Join Bridge Winners
All comments by Jane Eason
You are ignoring the author of this comment. Click to temporarily show the comment.
Thanks for all the suggestions. I will use many of them.
Aug. 30
You are ignoring the author of this comment. Click to temporarily show the comment.
Jeff, thanks. Will do.
Aug. 30
You are ignoring the author of this comment. Click to temporarily show the comment.
Ian, I considered teaching the LTC to beginners or intermediates, but wasn't sure if it would help or further confuse them—had no idea the LTC was used in miniBridge.
Aug. 30
You are ignoring the author of this comment. Click to temporarily show the comment.
From an elementary ACBL lesson, I learned something I had never thought about.

Hand pattern percentages are equal to the frequency of suit divisions around the table.

For instance, a hand pattern such as 4-4-3-2 appears 21.55 % of the time. And each suit will divide into the four hands as 4-4-3-2, the same 21.55 % of the time.
Aug. 30
You are ignoring the author of this comment. Click to temporarily show the comment.
Jeff Lehman, how is the contract determined in minibridge?
Aug. 30
You are ignoring the author of this comment. Click to temporarily show the comment.
When teaching a play such as a finesse, I shorten the hand to a few cards in one or two suits. First, they play AQ opposite xx. And when they get that, they get to play AQ and xx opposite xx and AQ. Then I give them a hand such as AQJ and xx opposite xxx and AK. At this point, some finesse successfully and then cash the ace.

Eventually, I build this into a 13-card hand full of finesses for kings. (I also teach 2nd low at this point, or lho will invariably fly with the King.)

To teach ducking to establish a long suit, I would first give AK5432 and 2 and 2 opposite 67 and AK3 and AK3 and have the table figure how to take 9 tricks with a 3-2 break in the long suit.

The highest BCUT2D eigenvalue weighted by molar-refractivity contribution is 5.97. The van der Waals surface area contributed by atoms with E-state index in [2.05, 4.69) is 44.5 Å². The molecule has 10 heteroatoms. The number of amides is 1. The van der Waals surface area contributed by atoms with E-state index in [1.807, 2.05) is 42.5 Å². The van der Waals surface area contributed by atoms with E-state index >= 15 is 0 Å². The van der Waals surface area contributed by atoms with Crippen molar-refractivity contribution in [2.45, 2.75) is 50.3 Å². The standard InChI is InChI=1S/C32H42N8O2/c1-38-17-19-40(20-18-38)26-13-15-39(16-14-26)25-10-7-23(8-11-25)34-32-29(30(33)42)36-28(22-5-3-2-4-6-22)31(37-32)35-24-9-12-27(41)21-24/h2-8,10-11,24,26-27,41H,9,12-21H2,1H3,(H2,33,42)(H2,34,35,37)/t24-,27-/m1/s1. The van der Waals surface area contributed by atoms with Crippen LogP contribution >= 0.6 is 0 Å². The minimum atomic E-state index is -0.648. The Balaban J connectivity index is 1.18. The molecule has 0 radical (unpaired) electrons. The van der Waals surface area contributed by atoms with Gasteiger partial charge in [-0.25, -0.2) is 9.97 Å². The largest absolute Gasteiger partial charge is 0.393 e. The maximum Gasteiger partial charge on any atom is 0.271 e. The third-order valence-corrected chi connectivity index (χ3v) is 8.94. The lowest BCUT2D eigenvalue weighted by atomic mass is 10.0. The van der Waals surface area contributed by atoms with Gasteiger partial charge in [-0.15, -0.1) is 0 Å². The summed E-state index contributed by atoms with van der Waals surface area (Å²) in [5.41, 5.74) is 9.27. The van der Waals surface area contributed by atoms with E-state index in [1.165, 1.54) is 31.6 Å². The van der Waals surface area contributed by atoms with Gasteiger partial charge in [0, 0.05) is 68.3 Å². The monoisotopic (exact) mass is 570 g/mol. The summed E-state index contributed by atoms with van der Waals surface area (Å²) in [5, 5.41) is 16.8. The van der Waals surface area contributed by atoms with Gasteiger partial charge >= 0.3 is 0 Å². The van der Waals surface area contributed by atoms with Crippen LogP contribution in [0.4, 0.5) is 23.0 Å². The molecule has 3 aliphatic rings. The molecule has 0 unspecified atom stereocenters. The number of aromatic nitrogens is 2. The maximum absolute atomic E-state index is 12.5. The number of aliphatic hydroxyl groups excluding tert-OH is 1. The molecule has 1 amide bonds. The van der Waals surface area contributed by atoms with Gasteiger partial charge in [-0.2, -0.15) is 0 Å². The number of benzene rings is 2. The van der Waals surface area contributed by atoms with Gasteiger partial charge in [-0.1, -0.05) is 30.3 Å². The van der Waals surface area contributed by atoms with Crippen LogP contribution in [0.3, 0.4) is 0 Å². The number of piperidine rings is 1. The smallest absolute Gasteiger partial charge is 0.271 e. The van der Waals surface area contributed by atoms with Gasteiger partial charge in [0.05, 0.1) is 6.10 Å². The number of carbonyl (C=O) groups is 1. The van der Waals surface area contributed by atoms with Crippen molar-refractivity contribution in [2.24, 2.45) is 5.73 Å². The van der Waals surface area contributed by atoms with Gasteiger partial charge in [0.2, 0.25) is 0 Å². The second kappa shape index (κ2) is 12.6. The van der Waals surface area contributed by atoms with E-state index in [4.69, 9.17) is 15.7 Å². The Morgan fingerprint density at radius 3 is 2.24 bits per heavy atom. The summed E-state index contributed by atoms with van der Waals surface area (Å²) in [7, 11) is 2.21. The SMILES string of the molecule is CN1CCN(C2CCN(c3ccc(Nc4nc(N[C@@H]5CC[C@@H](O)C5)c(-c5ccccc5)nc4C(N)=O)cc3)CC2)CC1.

Aug. 30
You are ignoring the author of this comment. Click to temporarily show the comment.
Duck.
Aug. 25
You are ignoring the author of this comment. Click to temporarily show the comment.
With a very good opener and nothing wasted in the opponent's suit, I would not consider passing.

To me, the one spade rebid promises at least four spades and only the three clubs I promised originally. I do not see how passing can gain, but I do see how it might lose.

If partner had passed my 1C bid and rho had balanced with 1H, I would play as Richard mentioned, that my 1S bid showed longer clubs or a 5-5 hand, if our agreement was to open 1C on a 5-5 black hand.
Aug. 25
You are ignoring the author of this comment. Click to temporarily show the comment.
The teacher who will teach my workshop students wants to do a supervised play game that awards no master points.
Aug. 18
You are ignoring the author of this comment. Click to temporarily show the comment.
Tom, you surely keep a high percentage of your EZ Bridge students! And they are all play outside the lessons. Way to go!!
Aug. 18
You are ignoring the author of this comment. Click to temporarily show the comment.
So many useful suggestions! Thanks, y'all.
Aug. 17
You are ignoring the author of this comment. Click to temporarily show the comment.